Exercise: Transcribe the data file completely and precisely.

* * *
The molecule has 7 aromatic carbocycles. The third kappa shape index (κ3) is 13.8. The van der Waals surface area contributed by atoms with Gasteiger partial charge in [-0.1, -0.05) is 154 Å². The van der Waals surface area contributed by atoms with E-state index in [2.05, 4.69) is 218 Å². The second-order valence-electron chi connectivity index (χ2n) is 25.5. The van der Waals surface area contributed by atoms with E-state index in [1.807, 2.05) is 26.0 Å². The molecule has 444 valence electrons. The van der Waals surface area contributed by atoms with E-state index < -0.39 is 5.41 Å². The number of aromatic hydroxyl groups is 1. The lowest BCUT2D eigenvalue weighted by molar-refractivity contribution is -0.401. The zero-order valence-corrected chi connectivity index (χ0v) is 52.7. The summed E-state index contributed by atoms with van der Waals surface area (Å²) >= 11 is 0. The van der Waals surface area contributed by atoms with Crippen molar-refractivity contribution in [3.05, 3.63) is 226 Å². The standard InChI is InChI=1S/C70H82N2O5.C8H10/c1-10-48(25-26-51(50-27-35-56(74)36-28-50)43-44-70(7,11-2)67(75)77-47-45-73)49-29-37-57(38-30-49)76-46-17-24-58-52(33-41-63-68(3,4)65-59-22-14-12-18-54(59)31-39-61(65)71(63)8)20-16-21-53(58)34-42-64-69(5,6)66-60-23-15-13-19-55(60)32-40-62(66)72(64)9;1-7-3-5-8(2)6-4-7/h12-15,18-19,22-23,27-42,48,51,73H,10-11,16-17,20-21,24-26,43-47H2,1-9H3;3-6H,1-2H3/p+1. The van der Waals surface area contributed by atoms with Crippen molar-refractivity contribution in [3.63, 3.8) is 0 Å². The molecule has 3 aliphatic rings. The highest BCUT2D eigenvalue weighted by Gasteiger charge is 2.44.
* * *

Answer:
The molecule has 7 aromatic carbocycles. The third kappa shape index (κ3) is 13.8. The van der Waals surface area contributed by atoms with Gasteiger partial charge in [-0.1, -0.05) is 154 Å². The van der Waals surface area contributed by atoms with E-state index in [2.05, 4.69) is 218 Å². The second-order valence-electron chi connectivity index (χ2n) is 25.5. The van der Waals surface area contributed by atoms with E-state index in [1.807, 2.05) is 26.0 Å². The molecule has 444 valence electrons. The van der Waals surface area contributed by atoms with E-state index < -0.39 is 5.41 Å². The number of aromatic hydroxyl groups is 1. The lowest BCUT2D eigenvalue weighted by molar-refractivity contribution is -0.401. The zero-order valence-corrected chi connectivity index (χ0v) is 52.7. The summed E-state index contributed by atoms with van der Waals surface area (Å²) >= 11 is 0. The van der Waals surface area contributed by atoms with Crippen molar-refractivity contribution in [3.05, 3.63) is 226 Å². The standard InChI is InChI=1S/C70H82N2O5.C8H10/c1-10-48(25-26-51(50-27-35-56(74)36-28-50)43-44-70(7,11-2)67(75)77-47-45-73)49-29-37-57(38-30-49)76-46-17-24-58-52(33-41-63-68(3,4)65-59-22-14-12-18-54(59)31-39-61(65)71(63)8)20-16-21-53(58)34-42-64-69(5,6)66-60-23-15-13-19-55(60)32-40-62(66)72(64)9;1-7-3-5-8(2)6-4-7/h12-15,18-19,22-23,27-42,48,51,73H,10-11,16-17,20-21,24-26,43-47H2,1-9H3;3-6H,1-2H3/p+1. The van der Waals surface area contributed by atoms with Crippen molar-refractivity contribution in [3.63, 3.8) is 0 Å². The molecule has 3 aliphatic rings. The highest BCUT2D eigenvalue weighted by Gasteiger charge is 2.44.